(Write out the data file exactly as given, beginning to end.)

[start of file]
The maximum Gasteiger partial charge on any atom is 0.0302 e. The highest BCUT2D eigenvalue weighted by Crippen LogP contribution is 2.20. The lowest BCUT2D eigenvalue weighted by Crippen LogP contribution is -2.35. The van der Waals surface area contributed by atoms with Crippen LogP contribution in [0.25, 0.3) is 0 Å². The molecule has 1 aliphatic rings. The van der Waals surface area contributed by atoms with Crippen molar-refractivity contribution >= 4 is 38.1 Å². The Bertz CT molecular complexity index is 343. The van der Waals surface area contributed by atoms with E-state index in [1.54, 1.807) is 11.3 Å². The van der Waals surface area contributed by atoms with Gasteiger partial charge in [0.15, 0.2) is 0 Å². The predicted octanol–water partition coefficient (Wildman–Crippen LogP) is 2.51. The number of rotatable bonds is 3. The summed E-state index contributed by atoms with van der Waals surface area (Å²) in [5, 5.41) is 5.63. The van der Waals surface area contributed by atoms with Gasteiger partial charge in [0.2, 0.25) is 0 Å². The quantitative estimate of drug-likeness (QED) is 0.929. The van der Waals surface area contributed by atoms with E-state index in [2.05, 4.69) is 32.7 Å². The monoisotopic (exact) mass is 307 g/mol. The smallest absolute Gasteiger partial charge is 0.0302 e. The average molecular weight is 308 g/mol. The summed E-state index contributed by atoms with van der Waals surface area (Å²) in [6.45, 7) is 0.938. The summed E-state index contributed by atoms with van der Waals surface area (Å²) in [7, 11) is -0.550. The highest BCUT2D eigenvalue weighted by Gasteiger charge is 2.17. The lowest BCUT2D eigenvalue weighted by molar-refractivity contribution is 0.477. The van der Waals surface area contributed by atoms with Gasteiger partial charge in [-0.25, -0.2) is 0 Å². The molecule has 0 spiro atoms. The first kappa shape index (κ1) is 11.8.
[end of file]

The maximum Gasteiger partial charge on any atom is 0.0302 e. The highest BCUT2D eigenvalue weighted by Crippen LogP contribution is 2.20. The lowest BCUT2D eigenvalue weighted by Crippen LogP contribution is -2.35. The van der Waals surface area contributed by atoms with Crippen LogP contribution in [0.25, 0.3) is 0 Å². The molecule has 1 aliphatic rings. The van der Waals surface area contributed by atoms with Crippen molar-refractivity contribution >= 4 is 38.1 Å². The Bertz CT molecular complexity index is 343. The van der Waals surface area contributed by atoms with E-state index in [1.54, 1.807) is 11.3 Å². The van der Waals surface area contributed by atoms with Gasteiger partial charge in [0.15, 0.2) is 0 Å². The predicted octanol–water partition coefficient (Wildman–Crippen LogP) is 2.51. The number of rotatable bonds is 3. The summed E-state index contributed by atoms with van der Waals surface area (Å²) in [5, 5.41) is 5.63. The van der Waals surface area contributed by atoms with Gasteiger partial charge in [0.2, 0.25) is 0 Å². The quantitative estimate of drug-likeness (QED) is 0.929. The van der Waals surface area contributed by atoms with E-state index in [2.05, 4.69) is 32.7 Å². The monoisotopic (exact) mass is 307 g/mol. The smallest absolute Gasteiger partial charge is 0.0302 e. The average molecular weight is 308 g/mol. The summed E-state index contributed by atoms with van der Waals surface area (Å²) in [6.45, 7) is 0.938. The summed E-state index contributed by atoms with van der Waals surface area (Å²) in [7, 11) is -0.550. The highest BCUT2D eigenvalue weighted by Gasteiger charge is 2.17. The lowest BCUT2D eigenvalue weighted by molar-refractivity contribution is 0.477. The van der Waals surface area contributed by atoms with Gasteiger partial charge in [-0.25, -0.2) is 0 Å². The molecule has 0 spiro atoms. The first kappa shape index (κ1) is 11.8.